I know you haven’t had the best luck with your birthday. It’s at an odd time of the year; “not quite summer,” as I like to call it. You’ll be taking a lot of tests on your birthday, including AP Calculus. Sorry to spoil that for you but you should also know that you got a good score on that test. However, you probably remember your third birthday pretty vividly since I can still recall the details. It was when your worst fears were realized.
You spent this birthday at Chef Mickey’s in Walt Disney World. Mom’s uncle thought that this venue was perfect. What kid would not want to meet their idol from Saturday morning cartoons in a chef’s outfit? You were enjoying your chicken tenders until you suddenly dropped one, seeing that larger-than-life-sized Mickey and Donald were coming over to each table. Kids surrounded them and tugged on their chef coats and even then you knew most children jumped at this opportunity with any costumed character. But where were you? Hiding under the table, crying.
Thus, you discovered that you have masklophobia: the fear of costumed characters. The few children who are afraid of these figures usually overcome their masklophobia in a couple of years after the first encounter, so mom and dad thought that this was just a phase. It turns out that this “phase” lasts another seven years. In that time, you won’t be able to redeem yourself from that terrifying experience that our parents thought was an overreaction. You’ll continue to avoid sports team mascots, costumed birthday party entertainers and several different mall Santas and Easter Bunnies. Tablecloths will be your shield for a while before graduating over to strategically timed bathroom breaks.
I know you’ll probably be embarrassed from remembering this story. You won’t hear the end of it from your family even though you will eventually get over your fear. But there is a bright side to it. You’ll go back to Disney World years later and be like every other kid running toward Mickey Mouse. You’ll feel like you underwent character development from the Chef Mickey’s experience.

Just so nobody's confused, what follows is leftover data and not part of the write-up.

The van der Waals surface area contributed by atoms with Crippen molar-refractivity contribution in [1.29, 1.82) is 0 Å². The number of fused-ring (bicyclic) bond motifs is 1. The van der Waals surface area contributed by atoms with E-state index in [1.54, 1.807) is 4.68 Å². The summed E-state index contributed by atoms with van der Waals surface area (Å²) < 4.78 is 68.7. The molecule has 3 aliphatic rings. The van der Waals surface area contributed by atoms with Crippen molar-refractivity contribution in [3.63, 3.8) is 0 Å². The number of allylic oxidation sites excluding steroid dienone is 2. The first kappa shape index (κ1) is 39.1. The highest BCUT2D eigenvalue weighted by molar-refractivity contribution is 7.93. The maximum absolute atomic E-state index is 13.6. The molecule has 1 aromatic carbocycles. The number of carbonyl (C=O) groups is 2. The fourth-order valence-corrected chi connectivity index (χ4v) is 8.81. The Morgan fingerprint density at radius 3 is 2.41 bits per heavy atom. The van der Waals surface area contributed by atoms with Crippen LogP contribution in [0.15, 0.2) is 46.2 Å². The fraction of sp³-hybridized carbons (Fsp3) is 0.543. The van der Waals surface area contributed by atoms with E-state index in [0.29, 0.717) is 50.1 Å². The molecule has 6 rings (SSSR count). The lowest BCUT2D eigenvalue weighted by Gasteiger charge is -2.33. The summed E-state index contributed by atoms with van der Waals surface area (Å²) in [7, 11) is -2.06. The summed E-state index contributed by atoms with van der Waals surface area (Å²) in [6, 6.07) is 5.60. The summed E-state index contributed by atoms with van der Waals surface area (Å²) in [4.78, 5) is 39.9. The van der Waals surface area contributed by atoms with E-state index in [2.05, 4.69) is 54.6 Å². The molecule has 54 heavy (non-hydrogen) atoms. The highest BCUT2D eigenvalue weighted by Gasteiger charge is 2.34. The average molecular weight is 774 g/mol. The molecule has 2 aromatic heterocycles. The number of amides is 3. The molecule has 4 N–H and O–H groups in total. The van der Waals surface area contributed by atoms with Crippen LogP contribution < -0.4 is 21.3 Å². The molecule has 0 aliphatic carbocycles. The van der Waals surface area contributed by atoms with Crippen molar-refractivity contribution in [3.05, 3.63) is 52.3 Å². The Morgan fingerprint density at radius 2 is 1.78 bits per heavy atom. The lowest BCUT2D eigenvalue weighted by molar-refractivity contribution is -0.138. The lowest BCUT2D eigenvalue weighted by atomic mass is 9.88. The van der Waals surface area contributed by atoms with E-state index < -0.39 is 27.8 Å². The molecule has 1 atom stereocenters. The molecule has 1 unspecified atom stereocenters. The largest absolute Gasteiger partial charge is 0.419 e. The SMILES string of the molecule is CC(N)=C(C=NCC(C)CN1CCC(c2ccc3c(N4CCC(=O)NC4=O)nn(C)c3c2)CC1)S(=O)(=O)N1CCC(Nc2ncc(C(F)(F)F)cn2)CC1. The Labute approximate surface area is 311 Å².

Heck, you’ll even use that memory to get accepted to the University of Georgia before turning them down for Florida State to pursue your dream of working in Orlando. Your career goals went all over the place, from a firefighter to an actress to an Imagineer to finally a Data Analyst (you’ll learn what that is later). Obviously, you’ll grow a liking for theme parks, hence the Orlando dream. You have to admit, working at Disney would be pretty cool!
Moral of the story: you do know there’s a person inside the costumes, right? Just kidding, I know you know that. That’s why our family still laughs about it today. The true moral is that you’ll grow to love Disney and it will clearly influence your career aspirations. You’ll want to listen to yourself more and do things for yourself rather than trying to please everyone. That’s a mistake I made, the fact that I didn’t proactively follow my dreams until later. Yes, it is important to be selfless, but when it comes to your life goals, work on those over trying to become someone you’re not. You’re good at math, stick with the math. You love Disney, stick with that, trust me. You’ll have a fair share of Disney trips while living in Florida for college and those trips are much nicer when you keep in touch with your inner child after growing up.
One last thing: maybe try to go to Chef Mickey’s again. There’s something great about full-circle moments and redemption arcs. But for now, happy hiding!
All the love,